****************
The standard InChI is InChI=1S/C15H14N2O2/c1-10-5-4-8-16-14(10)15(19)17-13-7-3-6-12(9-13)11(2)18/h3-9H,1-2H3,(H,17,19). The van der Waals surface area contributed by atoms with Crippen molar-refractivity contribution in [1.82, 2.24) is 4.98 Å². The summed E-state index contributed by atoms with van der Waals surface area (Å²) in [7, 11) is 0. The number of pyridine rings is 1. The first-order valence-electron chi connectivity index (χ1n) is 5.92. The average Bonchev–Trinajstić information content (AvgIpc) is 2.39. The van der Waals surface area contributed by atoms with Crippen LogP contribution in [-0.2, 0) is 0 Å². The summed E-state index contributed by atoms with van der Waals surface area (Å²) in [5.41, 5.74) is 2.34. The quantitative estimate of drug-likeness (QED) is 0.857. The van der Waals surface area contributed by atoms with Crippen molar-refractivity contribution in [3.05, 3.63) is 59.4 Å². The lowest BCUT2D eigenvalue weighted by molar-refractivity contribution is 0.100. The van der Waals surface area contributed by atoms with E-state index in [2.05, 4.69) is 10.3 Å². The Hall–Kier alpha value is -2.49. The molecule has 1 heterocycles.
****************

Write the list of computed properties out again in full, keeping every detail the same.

The standard InChI is InChI=1S/C15H14N2O2/c1-10-5-4-8-16-14(10)15(19)17-13-7-3-6-12(9-13)11(2)18/h3-9H,1-2H3,(H,17,19). The van der Waals surface area contributed by atoms with Crippen molar-refractivity contribution in [1.82, 2.24) is 4.98 Å². The summed E-state index contributed by atoms with van der Waals surface area (Å²) in [7, 11) is 0. The number of pyridine rings is 1. The first-order valence-electron chi connectivity index (χ1n) is 5.92. The average Bonchev–Trinajstić information content (AvgIpc) is 2.39. The van der Waals surface area contributed by atoms with Crippen LogP contribution in [-0.2, 0) is 0 Å². The summed E-state index contributed by atoms with van der Waals surface area (Å²) in [5.41, 5.74) is 2.34. The quantitative estimate of drug-likeness (QED) is 0.857. The van der Waals surface area contributed by atoms with Crippen molar-refractivity contribution in [3.05, 3.63) is 59.4 Å². The lowest BCUT2D eigenvalue weighted by molar-refractivity contribution is 0.100. The van der Waals surface area contributed by atoms with E-state index in [2.05, 4.69) is 10.3 Å². The Hall–Kier alpha value is -2.49. The molecule has 1 heterocycles.